1. A notice contained in a warrant for the arrest of the defendant charging him with violation of one of the terms of his probated sentence to the effect that he shall violate no penal laws of the State, on the ground that he violated such penal laws by engaging in the manufacture of whisky, is a sufficient charge, and the motion to dismiss based on this ground is without merit.
2. While the trial court has a wide discretion in revoking a probated sentence, and while only slight evidence will support a judgment of revocation, some evidence that the defendant violated the terms of his probated sentence as charged in the notice given him of the revocation hearing is required. In the present case, where there was no evidence at all that the defendant was concerned with the manufacture of whisky, mere proof that he was hauling a large quantity of sugar in his truck is insufficient to sustain a judgment of revocation, the facts being consistent with his own contention that he was hauling for another in order to give himself some income between his regular periods of employment.
The defendant, Sanford George, Jr., while serving a probated sentence for the offenses of possessing and transporting liquor was arrested on a warrant charging a violation of his probation "by operating a 1958 Chevrolet truck on U. S. Highway No. 78 east of Oxford, Alabama, on the 5th day of January, 1959, without a bill of sale or bill of lading for the said sugar, and without giving the name of the seller of the sugar or the name of the intended user, and by engaging in the manufacture of illicit whisky, and being concerned therein." The defendant filed a motion to dismiss the special order of arrest on the ground that the acts alleged do not constitute a violation of the terms, of probation, and that the sentences imposed 'are too vague and indefinite to be enforceable. The denial of this motion is assigned as error. On the trial of the issue the probationary feature of the sentences was revoked, and error is assigned in the bill of exceptions on this final judgment, as well as on the admission of certain evidence and on the ground that certain Constitutional rights of the defendant were violated.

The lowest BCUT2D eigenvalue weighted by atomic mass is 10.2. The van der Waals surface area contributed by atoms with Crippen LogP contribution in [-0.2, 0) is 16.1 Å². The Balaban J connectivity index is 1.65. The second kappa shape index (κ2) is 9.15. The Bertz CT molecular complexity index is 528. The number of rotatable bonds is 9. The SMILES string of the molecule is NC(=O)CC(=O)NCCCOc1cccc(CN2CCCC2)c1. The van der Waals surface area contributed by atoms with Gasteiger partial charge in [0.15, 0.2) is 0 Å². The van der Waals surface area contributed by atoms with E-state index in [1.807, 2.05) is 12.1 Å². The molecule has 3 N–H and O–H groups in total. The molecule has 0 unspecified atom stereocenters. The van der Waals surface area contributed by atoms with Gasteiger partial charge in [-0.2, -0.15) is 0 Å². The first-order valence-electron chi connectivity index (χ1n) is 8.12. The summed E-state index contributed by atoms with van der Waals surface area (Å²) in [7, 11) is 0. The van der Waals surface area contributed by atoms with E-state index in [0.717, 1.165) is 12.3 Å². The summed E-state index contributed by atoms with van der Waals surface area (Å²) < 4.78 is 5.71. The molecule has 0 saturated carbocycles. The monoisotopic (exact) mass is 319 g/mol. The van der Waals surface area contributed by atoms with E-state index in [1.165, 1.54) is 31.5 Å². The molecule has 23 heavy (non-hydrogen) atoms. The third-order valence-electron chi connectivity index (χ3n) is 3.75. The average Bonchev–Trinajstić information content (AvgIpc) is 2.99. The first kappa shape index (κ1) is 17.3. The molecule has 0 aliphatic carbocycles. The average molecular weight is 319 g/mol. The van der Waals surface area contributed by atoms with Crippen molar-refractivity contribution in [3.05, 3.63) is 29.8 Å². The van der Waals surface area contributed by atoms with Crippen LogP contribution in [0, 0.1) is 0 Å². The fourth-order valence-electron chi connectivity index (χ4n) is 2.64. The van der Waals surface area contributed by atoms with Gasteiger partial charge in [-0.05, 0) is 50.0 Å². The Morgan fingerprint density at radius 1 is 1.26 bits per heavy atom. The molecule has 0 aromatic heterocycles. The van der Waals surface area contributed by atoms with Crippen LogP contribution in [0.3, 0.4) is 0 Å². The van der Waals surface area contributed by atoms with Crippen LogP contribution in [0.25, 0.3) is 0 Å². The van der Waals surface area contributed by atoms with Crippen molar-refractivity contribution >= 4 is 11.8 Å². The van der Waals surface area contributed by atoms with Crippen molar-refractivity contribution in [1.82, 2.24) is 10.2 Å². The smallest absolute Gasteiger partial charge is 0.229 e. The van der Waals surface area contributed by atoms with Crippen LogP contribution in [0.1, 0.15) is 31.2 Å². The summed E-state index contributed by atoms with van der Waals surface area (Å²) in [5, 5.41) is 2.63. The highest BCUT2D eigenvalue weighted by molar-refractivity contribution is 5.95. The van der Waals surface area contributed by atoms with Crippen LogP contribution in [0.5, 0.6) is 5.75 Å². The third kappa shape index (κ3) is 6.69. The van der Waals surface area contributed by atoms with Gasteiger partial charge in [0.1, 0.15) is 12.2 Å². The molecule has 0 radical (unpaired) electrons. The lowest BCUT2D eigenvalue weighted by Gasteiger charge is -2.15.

1. Code (Ann.) 27-2711 as amended (See Ga. L. 1958, App. 15, 23) dealing with probated sentences provides that the court shall determine the terms and conditions of the probation, and may provide certain terms therein listed. It is contended by the plaintiff in error that since the enumerated special provisions for probated sentences no longer contain, as they formerly did a provision that the defendant not violate any laws of this State, the courts may no longer include such provision as a condition of probation, and that the attempt to do so in this case is therefore void. We do not agree with this contention. Code (Ann.) 27-2711 is not exclusive in its provisions, but rather places upon the court the authority to set the terms of probation, and thereafter lists certain conditions, such as reparation to an aggrieved person, which the court may impose if he sees fit. The court has authority to impose restrictions not specifically listed therein, and among them the restriction that the defendant shall not violate the penal laws of the State. The defendant here is charged with violation of a penal law of this State -- manufacturing illicit whisky. That this, is sufficient, see Foster v. Jenkins, 210 Ga. 383
(80 S. E. 2d 277). The motion no dismiss is without merit.
2. The sentences had attached thereto an order of probation signed by the trial court and containing 9 conditions as follows: avoid injurious habits; avoid persons or places of disreputable character; report to the probation office as directed; permit the officer to visit him; work faithfully at suitable employment; not change present place of abode, move outside jurisdiction of the court or leave the State for any period of time without permission; make restitution for any damage inflicted; support dependents, and violate no penal laws of the State. In Simmons v. State, 96 Ga. App. 718